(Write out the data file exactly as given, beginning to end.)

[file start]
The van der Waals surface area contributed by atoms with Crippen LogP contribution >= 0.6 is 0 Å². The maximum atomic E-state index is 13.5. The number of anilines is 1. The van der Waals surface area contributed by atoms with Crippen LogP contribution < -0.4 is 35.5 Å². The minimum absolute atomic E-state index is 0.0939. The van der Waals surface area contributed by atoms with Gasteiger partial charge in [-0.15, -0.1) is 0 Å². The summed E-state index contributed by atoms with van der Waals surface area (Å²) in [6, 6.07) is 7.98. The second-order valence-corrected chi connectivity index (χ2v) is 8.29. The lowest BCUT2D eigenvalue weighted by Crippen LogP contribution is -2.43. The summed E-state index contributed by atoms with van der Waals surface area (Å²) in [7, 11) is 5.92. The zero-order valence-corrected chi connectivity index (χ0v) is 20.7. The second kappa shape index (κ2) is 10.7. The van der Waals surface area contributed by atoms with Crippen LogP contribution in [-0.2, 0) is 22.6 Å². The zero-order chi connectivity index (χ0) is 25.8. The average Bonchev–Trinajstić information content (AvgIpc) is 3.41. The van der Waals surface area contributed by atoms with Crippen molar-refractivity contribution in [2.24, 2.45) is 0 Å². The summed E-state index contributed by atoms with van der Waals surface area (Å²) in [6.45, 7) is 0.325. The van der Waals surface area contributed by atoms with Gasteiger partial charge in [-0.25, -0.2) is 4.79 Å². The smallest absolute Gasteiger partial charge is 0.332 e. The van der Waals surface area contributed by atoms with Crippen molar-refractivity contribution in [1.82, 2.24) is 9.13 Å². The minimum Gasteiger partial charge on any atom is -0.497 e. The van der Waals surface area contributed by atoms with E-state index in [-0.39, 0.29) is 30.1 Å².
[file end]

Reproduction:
The van der Waals surface area contributed by atoms with Crippen LogP contribution >= 0.6 is 0 Å². The maximum atomic E-state index is 13.5. The number of anilines is 1. The van der Waals surface area contributed by atoms with Crippen LogP contribution < -0.4 is 35.5 Å². The minimum absolute atomic E-state index is 0.0939. The van der Waals surface area contributed by atoms with Gasteiger partial charge in [-0.15, -0.1) is 0 Å². The summed E-state index contributed by atoms with van der Waals surface area (Å²) in [6, 6.07) is 7.98. The second-order valence-corrected chi connectivity index (χ2v) is 8.29. The lowest BCUT2D eigenvalue weighted by Crippen LogP contribution is -2.43. The summed E-state index contributed by atoms with van der Waals surface area (Å²) in [7, 11) is 5.92. The zero-order valence-corrected chi connectivity index (χ0v) is 20.7. The second kappa shape index (κ2) is 10.7. The van der Waals surface area contributed by atoms with Crippen LogP contribution in [-0.2, 0) is 22.6 Å². The zero-order chi connectivity index (χ0) is 25.8. The average Bonchev–Trinajstić information content (AvgIpc) is 3.41. The van der Waals surface area contributed by atoms with Crippen molar-refractivity contribution in [2.24, 2.45) is 0 Å². The summed E-state index contributed by atoms with van der Waals surface area (Å²) in [6.45, 7) is 0.325. The van der Waals surface area contributed by atoms with Gasteiger partial charge in [-0.25, -0.2) is 4.79 Å². The smallest absolute Gasteiger partial charge is 0.332 e. The van der Waals surface area contributed by atoms with Crippen molar-refractivity contribution in [1.82, 2.24) is 9.13 Å². The minimum Gasteiger partial charge on any atom is -0.497 e. The van der Waals surface area contributed by atoms with E-state index in [-0.39, 0.29) is 30.1 Å².